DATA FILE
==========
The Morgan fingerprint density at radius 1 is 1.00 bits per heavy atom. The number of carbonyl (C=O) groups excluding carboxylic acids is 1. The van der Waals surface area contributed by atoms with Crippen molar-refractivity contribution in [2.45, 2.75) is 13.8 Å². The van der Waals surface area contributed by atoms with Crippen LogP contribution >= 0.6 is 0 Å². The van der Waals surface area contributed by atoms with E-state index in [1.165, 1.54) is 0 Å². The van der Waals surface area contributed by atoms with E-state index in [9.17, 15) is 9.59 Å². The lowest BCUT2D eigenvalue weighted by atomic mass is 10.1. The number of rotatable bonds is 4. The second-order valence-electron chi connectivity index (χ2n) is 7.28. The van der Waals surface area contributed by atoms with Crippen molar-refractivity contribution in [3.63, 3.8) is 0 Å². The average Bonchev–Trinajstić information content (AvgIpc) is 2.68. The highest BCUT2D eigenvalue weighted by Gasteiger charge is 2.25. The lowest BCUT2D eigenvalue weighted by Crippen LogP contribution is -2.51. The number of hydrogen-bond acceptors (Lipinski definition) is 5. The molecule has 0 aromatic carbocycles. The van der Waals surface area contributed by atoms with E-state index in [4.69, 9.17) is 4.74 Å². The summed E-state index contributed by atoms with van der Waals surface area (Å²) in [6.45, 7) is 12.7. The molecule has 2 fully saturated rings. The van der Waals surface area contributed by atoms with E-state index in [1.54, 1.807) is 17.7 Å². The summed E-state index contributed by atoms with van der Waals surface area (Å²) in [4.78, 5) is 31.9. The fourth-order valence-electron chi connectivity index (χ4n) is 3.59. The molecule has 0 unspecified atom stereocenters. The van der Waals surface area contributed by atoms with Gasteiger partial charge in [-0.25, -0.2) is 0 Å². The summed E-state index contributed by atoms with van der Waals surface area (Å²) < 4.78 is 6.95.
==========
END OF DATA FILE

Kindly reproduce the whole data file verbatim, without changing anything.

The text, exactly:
The Morgan fingerprint density at radius 1 is 1.00 bits per heavy atom. The number of carbonyl (C=O) groups excluding carboxylic acids is 1. The van der Waals surface area contributed by atoms with Crippen molar-refractivity contribution in [2.45, 2.75) is 13.8 Å². The van der Waals surface area contributed by atoms with Crippen LogP contribution >= 0.6 is 0 Å². The van der Waals surface area contributed by atoms with E-state index in [1.165, 1.54) is 0 Å². The van der Waals surface area contributed by atoms with E-state index in [9.17, 15) is 9.59 Å². The lowest BCUT2D eigenvalue weighted by atomic mass is 10.1. The number of rotatable bonds is 4. The second-order valence-electron chi connectivity index (χ2n) is 7.28. The van der Waals surface area contributed by atoms with Crippen molar-refractivity contribution in [3.63, 3.8) is 0 Å². The average Bonchev–Trinajstić information content (AvgIpc) is 2.68. The highest BCUT2D eigenvalue weighted by Gasteiger charge is 2.25. The lowest BCUT2D eigenvalue weighted by Crippen LogP contribution is -2.51. The number of hydrogen-bond acceptors (Lipinski definition) is 5. The molecule has 0 aromatic carbocycles. The van der Waals surface area contributed by atoms with E-state index in [4.69, 9.17) is 4.74 Å². The summed E-state index contributed by atoms with van der Waals surface area (Å²) in [6.45, 7) is 12.7. The molecule has 2 fully saturated rings. The van der Waals surface area contributed by atoms with E-state index in [1.54, 1.807) is 17.7 Å². The summed E-state index contributed by atoms with van der Waals surface area (Å²) in [4.78, 5) is 31.9. The fourth-order valence-electron chi connectivity index (χ4n) is 3.59. The molecule has 0 unspecified atom stereocenters. The van der Waals surface area contributed by atoms with Gasteiger partial charge in [-0.25, -0.2) is 0 Å². The summed E-state index contributed by atoms with van der Waals surface area (Å²) < 4.78 is 6.95.